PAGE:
Umbilical cord blood metal levels in newborns

Umbilical cord blood metal levels in newborns

New findings from a team of Marshall University Joan C. Edwards School of Medicine researchers reveal urban and rural differences in prenatal exposure to essential and toxic elements.

The team’s finding were published in November in The Journal of Toxicology and Environmental Health.

The research team of Jesse N. Cottrell, D’Andrea Thomas, Brenda Mitchell, Jason Childress, Diane Dawley, Lawrence Harbrecht, David Jude and Monica Valentovic, conducted a comparative, cross-sectional study on 172 pregnant women – 79 who were considered rural and 93 considered urban as determined by US Census Rural-Urban Commuting Area Codes. Umbilical cord blood was collected at the time of delivery and analysed for 20 inorganic elements.

The study found significant differences between urban and rural samples for two elements. Copper and molybdenum were higher in urban samples. No marked differences between groups occurred for arsenic, barium, cadmium, calcium, cobalt, lead, lithium, magnesium, manganese, mercury, selenium, strontium or zinc. All samples were devoid of platinum, silver, thallium or uranium. Self-reported tobacco use was 25 per cent and 26.9 per cent in the rural and urban groups respectively. Nicotine product exposure was confirmed by measuring cotinine, a stable metabolite of nicotine. Nicotine usage was associated with higher levels of lead, manganese and copper levels compared to non-smokers.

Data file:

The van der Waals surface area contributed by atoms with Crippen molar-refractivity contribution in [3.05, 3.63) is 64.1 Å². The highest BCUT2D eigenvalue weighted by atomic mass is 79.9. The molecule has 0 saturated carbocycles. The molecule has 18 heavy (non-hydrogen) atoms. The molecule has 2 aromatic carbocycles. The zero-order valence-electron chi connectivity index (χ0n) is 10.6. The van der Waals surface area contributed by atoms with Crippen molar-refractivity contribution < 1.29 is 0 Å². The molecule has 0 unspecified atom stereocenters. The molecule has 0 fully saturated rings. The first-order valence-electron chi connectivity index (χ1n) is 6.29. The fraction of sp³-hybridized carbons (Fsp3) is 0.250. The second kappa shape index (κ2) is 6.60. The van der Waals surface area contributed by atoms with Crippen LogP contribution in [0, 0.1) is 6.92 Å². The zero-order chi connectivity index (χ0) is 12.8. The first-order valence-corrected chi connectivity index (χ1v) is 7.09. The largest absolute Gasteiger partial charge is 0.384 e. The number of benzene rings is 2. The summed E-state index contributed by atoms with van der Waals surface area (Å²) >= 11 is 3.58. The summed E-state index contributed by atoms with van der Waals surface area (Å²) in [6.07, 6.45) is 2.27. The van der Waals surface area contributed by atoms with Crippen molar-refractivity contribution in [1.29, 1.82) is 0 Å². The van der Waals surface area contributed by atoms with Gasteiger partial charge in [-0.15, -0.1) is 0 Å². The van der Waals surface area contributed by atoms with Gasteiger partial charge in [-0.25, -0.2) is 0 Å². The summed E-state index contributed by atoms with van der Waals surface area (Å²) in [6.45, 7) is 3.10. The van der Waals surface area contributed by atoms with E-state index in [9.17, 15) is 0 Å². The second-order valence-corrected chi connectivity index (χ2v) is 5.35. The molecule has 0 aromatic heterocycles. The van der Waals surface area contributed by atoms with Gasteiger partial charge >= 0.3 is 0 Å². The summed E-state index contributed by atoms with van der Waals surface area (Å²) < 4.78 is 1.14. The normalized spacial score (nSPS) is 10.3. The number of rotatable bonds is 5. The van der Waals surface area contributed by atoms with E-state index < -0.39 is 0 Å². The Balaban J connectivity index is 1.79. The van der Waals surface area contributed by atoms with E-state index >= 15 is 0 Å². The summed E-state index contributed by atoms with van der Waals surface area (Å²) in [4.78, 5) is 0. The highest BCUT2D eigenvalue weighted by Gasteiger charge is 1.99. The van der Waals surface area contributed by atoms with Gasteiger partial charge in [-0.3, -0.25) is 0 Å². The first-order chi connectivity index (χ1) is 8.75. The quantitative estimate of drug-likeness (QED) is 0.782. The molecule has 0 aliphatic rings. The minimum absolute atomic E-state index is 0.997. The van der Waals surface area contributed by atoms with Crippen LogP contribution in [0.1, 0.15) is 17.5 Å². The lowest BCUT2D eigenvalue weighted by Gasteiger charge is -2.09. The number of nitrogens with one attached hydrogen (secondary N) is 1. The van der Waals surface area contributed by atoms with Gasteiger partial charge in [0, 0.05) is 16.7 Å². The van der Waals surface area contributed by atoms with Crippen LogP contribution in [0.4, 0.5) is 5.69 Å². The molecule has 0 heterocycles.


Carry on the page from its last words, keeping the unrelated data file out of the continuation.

“The feotus and placenta are particularly vulnerable to toxins due to the immaturity of the blood-brain barrier and diminished biotransformation enzymatic activity,” said Valentovic, the study’s principal investigator. “Excess or inadequate levels of inorganic ions may induce significant acute and long-term irreversible dysfunction in humans. Further analysis is needed to determine if there is a link between neonatal outcomes and prenatal exposure to these elements.”

Source: Marshall University

Reference: Jesse N. Cottrell, D’Andrea S. Thomas, Brenda L. Mitchell, Jason E. Childress, Diane M. Dawley, Lawrence E. Harbrecht, David A. Jude, Monica A. Valentovic. Rural and urban differences in prenatal exposure to essential and toxic elementsJournal of Toxicology and Environmental Health, Part A, 2018; 81 (23): 1214 DOI: 10.1080/15287394.2018.1547890

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